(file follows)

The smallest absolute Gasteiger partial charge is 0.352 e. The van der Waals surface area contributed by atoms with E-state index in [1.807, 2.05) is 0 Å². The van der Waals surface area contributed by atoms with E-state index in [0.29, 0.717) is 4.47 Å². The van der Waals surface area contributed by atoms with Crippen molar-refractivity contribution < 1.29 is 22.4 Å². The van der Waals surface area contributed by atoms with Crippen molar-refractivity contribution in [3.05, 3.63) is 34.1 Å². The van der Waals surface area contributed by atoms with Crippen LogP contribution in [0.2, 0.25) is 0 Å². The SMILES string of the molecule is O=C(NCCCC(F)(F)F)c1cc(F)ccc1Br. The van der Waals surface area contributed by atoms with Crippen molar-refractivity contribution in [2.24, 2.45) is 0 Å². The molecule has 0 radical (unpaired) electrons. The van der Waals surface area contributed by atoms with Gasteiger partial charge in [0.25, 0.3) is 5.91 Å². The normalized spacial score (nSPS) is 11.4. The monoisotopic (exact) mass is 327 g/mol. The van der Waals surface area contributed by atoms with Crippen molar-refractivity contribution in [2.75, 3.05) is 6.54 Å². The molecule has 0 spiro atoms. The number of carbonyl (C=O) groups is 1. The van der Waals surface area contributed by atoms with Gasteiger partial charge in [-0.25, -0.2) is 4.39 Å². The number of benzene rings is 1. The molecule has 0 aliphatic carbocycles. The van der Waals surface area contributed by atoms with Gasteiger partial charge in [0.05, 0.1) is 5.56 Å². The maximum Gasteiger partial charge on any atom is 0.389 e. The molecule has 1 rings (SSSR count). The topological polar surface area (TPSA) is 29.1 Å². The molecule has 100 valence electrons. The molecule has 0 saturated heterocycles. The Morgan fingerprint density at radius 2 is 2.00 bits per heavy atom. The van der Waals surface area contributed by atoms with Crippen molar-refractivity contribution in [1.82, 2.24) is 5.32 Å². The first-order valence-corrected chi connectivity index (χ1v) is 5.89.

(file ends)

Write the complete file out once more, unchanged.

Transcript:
The smallest absolute Gasteiger partial charge is 0.352 e. The van der Waals surface area contributed by atoms with E-state index in [1.807, 2.05) is 0 Å². The van der Waals surface area contributed by atoms with E-state index in [0.29, 0.717) is 4.47 Å². The van der Waals surface area contributed by atoms with Crippen molar-refractivity contribution < 1.29 is 22.4 Å². The van der Waals surface area contributed by atoms with Crippen molar-refractivity contribution in [3.05, 3.63) is 34.1 Å². The van der Waals surface area contributed by atoms with Crippen LogP contribution in [0.2, 0.25) is 0 Å². The SMILES string of the molecule is O=C(NCCCC(F)(F)F)c1cc(F)ccc1Br. The van der Waals surface area contributed by atoms with Crippen molar-refractivity contribution in [2.24, 2.45) is 0 Å². The molecule has 0 radical (unpaired) electrons. The van der Waals surface area contributed by atoms with Gasteiger partial charge in [0.25, 0.3) is 5.91 Å². The normalized spacial score (nSPS) is 11.4. The monoisotopic (exact) mass is 327 g/mol. The van der Waals surface area contributed by atoms with Crippen molar-refractivity contribution in [2.75, 3.05) is 6.54 Å². The molecule has 0 spiro atoms. The number of carbonyl (C=O) groups is 1. The van der Waals surface area contributed by atoms with Gasteiger partial charge in [-0.25, -0.2) is 4.39 Å². The number of benzene rings is 1. The molecule has 0 aliphatic carbocycles. The van der Waals surface area contributed by atoms with Gasteiger partial charge in [0.05, 0.1) is 5.56 Å². The maximum Gasteiger partial charge on any atom is 0.389 e. The molecule has 1 rings (SSSR count). The topological polar surface area (TPSA) is 29.1 Å². The molecule has 100 valence electrons. The molecule has 0 saturated heterocycles. The Morgan fingerprint density at radius 2 is 2.00 bits per heavy atom. The van der Waals surface area contributed by atoms with Crippen molar-refractivity contribution in [1.82, 2.24) is 5.32 Å². The first-order valence-corrected chi connectivity index (χ1v) is 5.89.